NASCAR: From Bootlegging to Drone Jamming
Numerous outlets are reporting that NASCAR contracted with a company called DroneShield to track and interdict unauthorized unmanned aircraft systems (UAS) at a recent race in Fort Worth, Texas. DroneShield itself announced that it deployed its solution to protect the race in partnership with a range of state and local Texas authorities, including the Texas State Department of Public Safety, the Denton County Sheriff, the Fort Worth Police Department, the Texas Rangers, and the Texas Forest Service.
NASCAR famously traces its roots back to bootleggers running from Federal agents through the hills and hollows of North Carolina. On the surface, NASCAR’s collaboration with local law enforcement to deploy “DroneShield” technology for its race at Texas World Speedway would seem to exemplify the racing series’ move from outsider pastime to establishment stalwart.
But these drone countermeasures, which rely for interdiction on a high-powered directional radio jammer called a “DroneGun,” aren’t really that far from NASCAR’s outlaw past. The Federal Communications Commission (FCC) has warned that “it is illegal to use a cell phone jammer or any other type of device that blocks, jams or interferes with authorized communications. This prohibition extends to every entity that does not hold a federal authorization, including state and local law enforcement agencies.” This flows from Section 333 of the Communications Act, which states that “[n]o person shall willfully or maliciously interfere with or cause interference to any radio communications of any station licensed or authorized by or under this chapter or operated by the United States Government.” The prohibition applies not just to using a jammer, but also to selling or marketing them in the United States.
The FCC takes this prohibition very seriously. It maintains a website that explains the restrictions on jamming in layman’s terms, in order to educate the public. It has also routinely enforced the prohibition. Fines can be significant. For example, in 2016 the FCC imposed a $35 million penalty against a Chinese company for marketing signal jamming devices over the Internet. Violations of the Communications Act can also carry criminal liability, though referrals to the Department of Justice under this provision are uncommon. The U.S. criminal code also independently criminalizes certain types of signal jamming.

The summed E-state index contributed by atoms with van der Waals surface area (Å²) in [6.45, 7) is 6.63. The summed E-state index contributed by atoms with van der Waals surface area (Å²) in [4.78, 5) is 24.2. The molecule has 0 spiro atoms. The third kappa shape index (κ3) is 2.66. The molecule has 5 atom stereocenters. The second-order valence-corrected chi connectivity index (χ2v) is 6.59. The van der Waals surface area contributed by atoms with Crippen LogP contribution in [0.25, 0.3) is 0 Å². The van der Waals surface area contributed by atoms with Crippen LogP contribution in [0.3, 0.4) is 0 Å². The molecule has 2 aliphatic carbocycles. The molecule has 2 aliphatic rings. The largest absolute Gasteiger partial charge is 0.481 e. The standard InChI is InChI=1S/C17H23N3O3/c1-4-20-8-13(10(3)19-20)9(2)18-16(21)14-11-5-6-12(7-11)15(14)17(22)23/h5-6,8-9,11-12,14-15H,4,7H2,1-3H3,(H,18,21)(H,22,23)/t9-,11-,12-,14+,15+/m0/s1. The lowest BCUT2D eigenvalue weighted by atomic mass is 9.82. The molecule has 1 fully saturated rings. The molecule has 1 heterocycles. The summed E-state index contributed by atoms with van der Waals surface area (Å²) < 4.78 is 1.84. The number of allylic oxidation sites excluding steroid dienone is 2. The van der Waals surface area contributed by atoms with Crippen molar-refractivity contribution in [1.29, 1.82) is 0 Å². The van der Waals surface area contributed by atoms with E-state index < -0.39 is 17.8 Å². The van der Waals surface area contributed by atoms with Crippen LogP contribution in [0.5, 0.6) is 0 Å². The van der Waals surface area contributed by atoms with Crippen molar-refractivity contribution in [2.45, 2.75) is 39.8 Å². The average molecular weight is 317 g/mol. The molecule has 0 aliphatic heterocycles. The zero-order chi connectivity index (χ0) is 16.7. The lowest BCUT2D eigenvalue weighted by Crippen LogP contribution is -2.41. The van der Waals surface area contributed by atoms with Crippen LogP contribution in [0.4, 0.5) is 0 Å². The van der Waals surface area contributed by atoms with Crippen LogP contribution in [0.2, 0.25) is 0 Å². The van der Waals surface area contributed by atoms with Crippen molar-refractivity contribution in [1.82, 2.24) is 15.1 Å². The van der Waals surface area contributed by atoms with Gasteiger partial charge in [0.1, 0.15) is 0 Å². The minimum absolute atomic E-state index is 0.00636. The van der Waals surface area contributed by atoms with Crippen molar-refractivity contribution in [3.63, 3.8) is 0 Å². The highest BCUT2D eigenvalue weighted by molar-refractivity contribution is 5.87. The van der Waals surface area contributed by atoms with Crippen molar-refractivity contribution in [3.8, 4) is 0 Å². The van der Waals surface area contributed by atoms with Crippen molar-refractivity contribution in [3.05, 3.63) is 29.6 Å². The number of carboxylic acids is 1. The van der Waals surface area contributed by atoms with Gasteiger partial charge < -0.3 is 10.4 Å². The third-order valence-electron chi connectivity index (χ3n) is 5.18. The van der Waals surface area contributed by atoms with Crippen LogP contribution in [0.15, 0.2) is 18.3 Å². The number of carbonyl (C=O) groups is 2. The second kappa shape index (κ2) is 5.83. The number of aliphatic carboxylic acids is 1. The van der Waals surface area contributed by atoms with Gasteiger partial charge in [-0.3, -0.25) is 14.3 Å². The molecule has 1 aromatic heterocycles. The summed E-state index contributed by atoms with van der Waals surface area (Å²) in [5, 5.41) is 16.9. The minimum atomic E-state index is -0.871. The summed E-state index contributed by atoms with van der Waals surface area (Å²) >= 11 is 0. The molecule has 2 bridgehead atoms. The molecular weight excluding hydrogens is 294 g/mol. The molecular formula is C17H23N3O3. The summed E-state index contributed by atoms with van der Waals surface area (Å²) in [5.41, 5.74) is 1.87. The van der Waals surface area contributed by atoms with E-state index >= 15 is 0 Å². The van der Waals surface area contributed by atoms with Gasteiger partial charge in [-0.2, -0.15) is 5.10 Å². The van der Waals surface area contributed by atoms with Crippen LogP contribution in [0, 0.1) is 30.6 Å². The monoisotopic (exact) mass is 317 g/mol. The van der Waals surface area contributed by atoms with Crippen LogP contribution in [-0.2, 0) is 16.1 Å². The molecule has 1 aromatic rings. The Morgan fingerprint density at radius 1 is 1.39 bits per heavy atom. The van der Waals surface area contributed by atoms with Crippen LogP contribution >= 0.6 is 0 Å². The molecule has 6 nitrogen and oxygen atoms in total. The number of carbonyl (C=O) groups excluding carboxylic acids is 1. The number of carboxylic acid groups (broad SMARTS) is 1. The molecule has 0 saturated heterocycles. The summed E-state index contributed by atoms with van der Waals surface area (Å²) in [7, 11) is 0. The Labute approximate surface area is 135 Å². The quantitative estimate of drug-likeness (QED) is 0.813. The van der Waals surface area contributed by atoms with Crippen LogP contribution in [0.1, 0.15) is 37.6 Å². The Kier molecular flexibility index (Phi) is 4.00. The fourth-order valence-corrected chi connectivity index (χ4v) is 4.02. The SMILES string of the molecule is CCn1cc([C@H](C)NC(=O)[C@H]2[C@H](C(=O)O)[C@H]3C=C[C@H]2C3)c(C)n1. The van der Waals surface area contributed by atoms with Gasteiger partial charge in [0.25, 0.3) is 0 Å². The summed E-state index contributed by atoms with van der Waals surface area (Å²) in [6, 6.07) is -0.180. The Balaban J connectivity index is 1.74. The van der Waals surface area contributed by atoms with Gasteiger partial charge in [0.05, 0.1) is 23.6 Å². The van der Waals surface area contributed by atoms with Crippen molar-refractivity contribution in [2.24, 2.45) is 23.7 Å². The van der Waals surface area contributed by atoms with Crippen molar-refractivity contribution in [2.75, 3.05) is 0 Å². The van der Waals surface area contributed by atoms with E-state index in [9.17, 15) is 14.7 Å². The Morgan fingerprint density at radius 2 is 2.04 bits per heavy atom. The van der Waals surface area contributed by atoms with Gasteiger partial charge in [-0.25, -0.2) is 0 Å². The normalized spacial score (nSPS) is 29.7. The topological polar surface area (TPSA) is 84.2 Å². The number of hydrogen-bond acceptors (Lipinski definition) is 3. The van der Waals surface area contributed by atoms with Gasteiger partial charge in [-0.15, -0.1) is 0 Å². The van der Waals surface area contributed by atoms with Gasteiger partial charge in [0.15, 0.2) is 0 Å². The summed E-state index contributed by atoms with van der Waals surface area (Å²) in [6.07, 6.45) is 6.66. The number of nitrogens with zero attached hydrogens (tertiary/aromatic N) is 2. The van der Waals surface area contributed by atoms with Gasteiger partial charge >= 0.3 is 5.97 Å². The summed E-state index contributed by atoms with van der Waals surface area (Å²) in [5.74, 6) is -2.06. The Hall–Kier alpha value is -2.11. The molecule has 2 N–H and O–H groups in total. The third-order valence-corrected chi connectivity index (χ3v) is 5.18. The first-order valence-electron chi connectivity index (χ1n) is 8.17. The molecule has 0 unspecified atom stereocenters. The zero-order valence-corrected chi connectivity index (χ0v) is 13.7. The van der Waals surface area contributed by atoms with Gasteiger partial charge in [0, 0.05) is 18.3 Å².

The laws and regulations prohibiting the use of jammers are clear and straightforward, but the policy rationale for these laws is just as easy to understand. Intentionally jamming radio communications not only interferes with the lawful communications of the targeted device, it also can cause potential spillover effects to other, unrelated communications nearby (or within the line of sight of the jamming device). At least one model of the DroneGun offers a GPS blocker as an “add on”; it is not difficult to imagine how interfering with GPS signals might have disastrous consequences if the DroneGun sweeps another aircraft into its line of fire.
It is thus not clear how these Texas public safety departments engaged in what DroneShield calls “the first known live operational use” of the DroneGun by US law enforcement. One answer may be involvement by a federal agency. The National Telecommunications and Information Administration (NTIA) within the Department of Commerce, which handles the federal government’s use of spectrum, has taken the position that it may authorize federal agencies to use signal jammers, and has exercised that authority in the past. But DroneShield has not identified any federal users that are involved in the NASCAR program, and it is not clear whether any agency has been authorized to use the DroneGun in this context.
Even if jamming were authorized, intercepting and disabling aircraft—including unmanned aircraft— raises additional legal concerns. Section 32(a)(1) of Title 18 provides that “[w]hoever willfully… sets fire to, damages, destroys, disables, or wrecks any aircraft” is guilty of a federal felony. Section 32(a)(2) establishes a similar penalty for disabling “any air navigation facility” if doing so would endanger the safety of an aircraft in flight. These provisions have not yet been enforced in the context of UAS (or blocking the GPS signal being used by UAS), but there are strong arguments based on the plain language of the statute that they should apply.
Congress has authorized the use of drone countermeasures—including signal jammers—in some limited circumstances, but only by the Department of Defense. The Department is empowered to take down drones that threaten certain covered military installations, and while the guidance on what that means is classified, it’s unlikely that the Monster Energy NASCAR Cup Series falls within the range of protected military facilities. NASCAR may be an American staple, but it does not appear related to “the nuclear deterrence mission of the Department of Defense…; the missile defense mission of the Department; or the national security space mission of the Department.”
In short, local law enforcement officials and private entities should view NASCAR’s endorsement of the DroneGun with great skepticism, and should carefully investigate the legality of drone countermeasures before deploying them. Otherwise, they may find themselves trying to outrun a visit from the Feds, just like those early NASCAR drivers.